We are heading southwest toward Station 31 in the Matha Strait. After that, we will travel along Adelaide Island into Marguerite Bay. If you are watching a chart of our travels, you will see that we crossed the Antarctic Circle in there somewhere, as we hit the Latitude of The Line. There was no fanfare, a few of us looked up from our books in the lounge to see the coordinates change on the Ship’s Monitor (has all of the information I put in the Journal heading each day), I took a photo of it just afterwards (sorry, that’s how anti-climactic this was), and then we went back to our reading. I understand the Equator and Arctic Circle have more ritual than that, but this was all very dignified. (The other two circles of latitude are the Tropic of Cancer and Tropic of Capricorn did you already know that?) (See photo at right)
We have been steaming for a very long time now. There have been only 2 stops in the past 24 hours, and people are itching to be busy again, because there just is not that much more to do that’s comfortable to do on these rolling seas. Some work at their computers, others sleep or read. The labs are in pretty good shape as far as having samples labeled, logged, and taped shut for the part of the trip when they’re all put into the shipping boxes for offloading back in Punta Arenas.
I had the opportunity to catch up with Rhian Waller’s coral operations (Journal #5). Rhian had previously seen the Antarctic corals only as preserved specimens, which she used for her PhD thesis. She knew from dissecting the preserved sample that this coral ‘broods’ that is to say, they develop babies inside their bodies rather than laying eggs, or ‘spawning’. The hope was that she could get a live coral to produce babies and then observe them to see how they developed at which point in time they ‘settled’ and started to form their calcium skeleton. She was able to capture a few Flabellum corals from the benthic hauls. From these, carefully housed in tupper-like boxes with chips of tiles lining the bottoms, some coral babies emerged from between the adult’s tentacles. At first, the larvae are soft orange- or yellow-colored disks, a little smaller than a lentil or split pea. They sit on the bottom of the ‘tank’ rather than float like some of the larvae we’re catching in nets. But Rhian is seeing that these larvae do ambulate or move around under their own power, ultimately (but not necessarily permanently) to find the right spot to attach and mature. Interestingly, they change shape or ‘morph’ several times during their development, sometimes possibly due to their surroundings or interactions with other larvae. Rhian provided the image here of a larva (photo by Rhian Waller) many times enlarged for the sake of detail, above a parental unit (photo by Susie Balser) You will see that the ‘baby’ will have to go through a lot of changes to become an ‘adult’. The ‘knobs’ at the rightside end of the larva will become tentacles like the white ones seen emerging from the parent. Very cool.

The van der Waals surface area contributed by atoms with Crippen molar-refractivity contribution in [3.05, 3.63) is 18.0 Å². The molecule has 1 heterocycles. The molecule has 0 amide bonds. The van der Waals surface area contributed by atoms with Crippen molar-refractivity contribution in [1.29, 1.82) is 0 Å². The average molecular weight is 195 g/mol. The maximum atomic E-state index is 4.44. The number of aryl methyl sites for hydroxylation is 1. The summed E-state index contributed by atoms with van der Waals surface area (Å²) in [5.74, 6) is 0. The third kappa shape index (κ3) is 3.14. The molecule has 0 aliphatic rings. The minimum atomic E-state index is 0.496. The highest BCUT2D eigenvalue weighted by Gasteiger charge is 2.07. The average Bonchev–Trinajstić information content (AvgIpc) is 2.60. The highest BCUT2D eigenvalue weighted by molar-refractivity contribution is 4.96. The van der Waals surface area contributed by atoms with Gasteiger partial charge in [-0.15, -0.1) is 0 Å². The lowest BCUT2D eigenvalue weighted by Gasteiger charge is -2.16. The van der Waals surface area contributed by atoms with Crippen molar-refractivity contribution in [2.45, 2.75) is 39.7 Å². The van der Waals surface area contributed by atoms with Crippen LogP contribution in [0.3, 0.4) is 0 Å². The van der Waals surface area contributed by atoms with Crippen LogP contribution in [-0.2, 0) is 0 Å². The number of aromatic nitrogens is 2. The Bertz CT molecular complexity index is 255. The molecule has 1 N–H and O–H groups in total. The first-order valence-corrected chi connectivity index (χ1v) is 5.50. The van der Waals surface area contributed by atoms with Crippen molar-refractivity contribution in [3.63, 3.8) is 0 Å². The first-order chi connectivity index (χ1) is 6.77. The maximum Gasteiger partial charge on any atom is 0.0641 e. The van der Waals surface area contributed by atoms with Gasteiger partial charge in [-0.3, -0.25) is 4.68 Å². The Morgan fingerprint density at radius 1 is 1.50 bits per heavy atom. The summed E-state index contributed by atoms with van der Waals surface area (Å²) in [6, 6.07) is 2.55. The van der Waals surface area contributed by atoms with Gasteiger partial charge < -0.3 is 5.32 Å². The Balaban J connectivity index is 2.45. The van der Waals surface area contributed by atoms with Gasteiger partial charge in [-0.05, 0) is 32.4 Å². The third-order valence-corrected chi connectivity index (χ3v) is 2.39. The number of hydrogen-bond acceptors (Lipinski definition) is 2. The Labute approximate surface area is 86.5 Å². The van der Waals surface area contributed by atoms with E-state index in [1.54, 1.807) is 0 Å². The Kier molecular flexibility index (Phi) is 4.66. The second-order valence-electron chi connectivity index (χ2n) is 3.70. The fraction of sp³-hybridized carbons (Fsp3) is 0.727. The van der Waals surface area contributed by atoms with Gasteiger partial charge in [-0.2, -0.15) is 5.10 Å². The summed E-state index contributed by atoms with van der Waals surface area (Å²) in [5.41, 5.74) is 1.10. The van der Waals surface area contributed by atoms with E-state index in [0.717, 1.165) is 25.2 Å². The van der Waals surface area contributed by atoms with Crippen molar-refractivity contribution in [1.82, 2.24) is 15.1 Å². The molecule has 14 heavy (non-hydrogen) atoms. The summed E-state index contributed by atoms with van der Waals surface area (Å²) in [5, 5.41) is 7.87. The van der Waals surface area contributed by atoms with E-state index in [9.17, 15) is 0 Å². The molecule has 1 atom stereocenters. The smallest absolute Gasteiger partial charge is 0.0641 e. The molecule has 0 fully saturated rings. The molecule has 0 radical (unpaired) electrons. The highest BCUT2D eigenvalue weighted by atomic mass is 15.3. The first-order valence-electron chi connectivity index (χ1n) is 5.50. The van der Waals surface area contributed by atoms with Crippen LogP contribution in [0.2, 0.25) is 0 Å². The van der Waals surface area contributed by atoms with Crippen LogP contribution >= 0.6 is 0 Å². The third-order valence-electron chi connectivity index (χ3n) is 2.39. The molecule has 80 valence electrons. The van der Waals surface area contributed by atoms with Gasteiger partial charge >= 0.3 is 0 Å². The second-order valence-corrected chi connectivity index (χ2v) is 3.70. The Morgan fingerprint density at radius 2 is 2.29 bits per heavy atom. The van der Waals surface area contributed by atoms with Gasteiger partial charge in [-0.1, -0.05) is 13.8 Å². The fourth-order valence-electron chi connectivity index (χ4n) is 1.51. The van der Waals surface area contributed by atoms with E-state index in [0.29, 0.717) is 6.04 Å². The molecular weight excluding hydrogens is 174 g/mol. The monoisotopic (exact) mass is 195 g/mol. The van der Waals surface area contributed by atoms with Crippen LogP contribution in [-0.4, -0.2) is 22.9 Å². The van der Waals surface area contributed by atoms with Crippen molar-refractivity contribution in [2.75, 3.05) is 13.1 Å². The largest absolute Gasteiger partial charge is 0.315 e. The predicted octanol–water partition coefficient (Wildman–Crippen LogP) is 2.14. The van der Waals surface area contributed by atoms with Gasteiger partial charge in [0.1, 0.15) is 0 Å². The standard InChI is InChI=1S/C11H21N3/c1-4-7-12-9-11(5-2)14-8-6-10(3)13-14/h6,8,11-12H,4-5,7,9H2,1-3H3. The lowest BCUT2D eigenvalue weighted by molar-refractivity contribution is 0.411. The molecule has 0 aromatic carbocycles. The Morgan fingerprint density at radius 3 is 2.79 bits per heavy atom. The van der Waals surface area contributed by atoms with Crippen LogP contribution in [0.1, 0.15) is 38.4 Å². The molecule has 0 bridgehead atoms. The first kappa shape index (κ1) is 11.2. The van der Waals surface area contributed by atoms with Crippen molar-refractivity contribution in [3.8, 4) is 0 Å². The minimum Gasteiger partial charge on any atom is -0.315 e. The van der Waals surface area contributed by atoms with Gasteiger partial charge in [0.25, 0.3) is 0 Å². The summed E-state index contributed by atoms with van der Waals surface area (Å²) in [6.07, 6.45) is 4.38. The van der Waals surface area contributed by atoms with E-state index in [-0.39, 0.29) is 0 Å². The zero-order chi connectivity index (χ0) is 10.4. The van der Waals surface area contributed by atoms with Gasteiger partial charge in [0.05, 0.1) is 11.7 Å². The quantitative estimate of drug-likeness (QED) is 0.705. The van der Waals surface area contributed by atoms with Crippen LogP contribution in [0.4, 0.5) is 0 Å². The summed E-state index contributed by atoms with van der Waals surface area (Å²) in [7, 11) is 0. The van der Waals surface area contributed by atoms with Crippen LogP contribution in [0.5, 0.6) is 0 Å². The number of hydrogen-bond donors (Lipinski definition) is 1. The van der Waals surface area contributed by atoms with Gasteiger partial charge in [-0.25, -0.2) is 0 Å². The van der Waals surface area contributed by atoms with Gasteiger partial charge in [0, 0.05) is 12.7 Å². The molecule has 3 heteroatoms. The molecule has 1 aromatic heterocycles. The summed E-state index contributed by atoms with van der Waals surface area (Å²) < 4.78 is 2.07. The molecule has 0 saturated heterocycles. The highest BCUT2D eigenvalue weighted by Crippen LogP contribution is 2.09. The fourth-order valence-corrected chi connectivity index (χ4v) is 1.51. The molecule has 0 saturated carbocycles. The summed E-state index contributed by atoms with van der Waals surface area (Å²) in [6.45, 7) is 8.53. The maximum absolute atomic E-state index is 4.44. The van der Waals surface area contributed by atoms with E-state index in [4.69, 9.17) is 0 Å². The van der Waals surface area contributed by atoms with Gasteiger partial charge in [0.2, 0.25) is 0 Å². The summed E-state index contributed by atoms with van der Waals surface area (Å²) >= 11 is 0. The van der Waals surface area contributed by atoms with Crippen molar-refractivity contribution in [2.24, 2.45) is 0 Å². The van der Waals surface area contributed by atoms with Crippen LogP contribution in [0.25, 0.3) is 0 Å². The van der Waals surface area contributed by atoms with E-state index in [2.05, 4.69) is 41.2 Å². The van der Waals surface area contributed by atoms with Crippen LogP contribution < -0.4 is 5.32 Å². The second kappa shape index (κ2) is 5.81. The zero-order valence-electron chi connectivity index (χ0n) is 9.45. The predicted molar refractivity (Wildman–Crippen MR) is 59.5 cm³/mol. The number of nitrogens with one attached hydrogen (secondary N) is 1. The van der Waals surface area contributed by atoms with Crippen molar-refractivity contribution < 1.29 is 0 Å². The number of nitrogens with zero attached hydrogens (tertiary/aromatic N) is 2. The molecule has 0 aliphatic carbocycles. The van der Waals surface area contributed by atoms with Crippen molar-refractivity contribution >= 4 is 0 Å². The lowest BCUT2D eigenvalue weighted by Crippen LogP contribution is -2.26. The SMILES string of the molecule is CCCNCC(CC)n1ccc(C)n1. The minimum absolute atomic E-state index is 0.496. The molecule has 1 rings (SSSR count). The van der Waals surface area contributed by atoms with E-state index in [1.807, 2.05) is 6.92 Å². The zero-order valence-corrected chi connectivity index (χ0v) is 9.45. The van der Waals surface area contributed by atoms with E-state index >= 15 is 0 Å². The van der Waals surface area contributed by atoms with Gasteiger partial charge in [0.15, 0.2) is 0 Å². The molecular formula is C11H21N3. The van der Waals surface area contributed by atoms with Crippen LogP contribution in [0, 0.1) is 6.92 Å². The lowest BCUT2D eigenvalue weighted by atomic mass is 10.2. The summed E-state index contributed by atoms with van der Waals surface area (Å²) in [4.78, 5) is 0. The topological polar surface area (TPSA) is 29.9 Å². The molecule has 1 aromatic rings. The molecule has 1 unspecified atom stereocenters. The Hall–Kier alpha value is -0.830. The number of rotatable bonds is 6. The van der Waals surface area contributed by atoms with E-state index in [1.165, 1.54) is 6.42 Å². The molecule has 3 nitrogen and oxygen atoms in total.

Getting to Know You - LMG’s Marine Computer/Instrument Specialists (a.k.a. E.T.’s)
Kevin was born in California but spent his youth in Kansas. He went to college at Berkeley, then lived and worked in San Francisco for a time. He mentioned having traveled to and spent time in Italy and Spain during his 12 years of service in the US Coast Guard, for which he was, among other things, a LORAN specialist. That experience in shipboard electronics engineering led to a civilian career which at present serves Raytheon (and us), aboard research ships such as the L.M. Gould. A colleague describes Kevin as proficient in all things electronic aboard LMG, from personal computers to ship’s radar. He now calls a resort city in Argentina home (when he’s ‘going home’ between cruises - the IRS still sees his taxable income home base as somewhere in the US). How fortunate we are to have a true sailor who is also an interesting traveler and confident, electronically skilled person in our midst.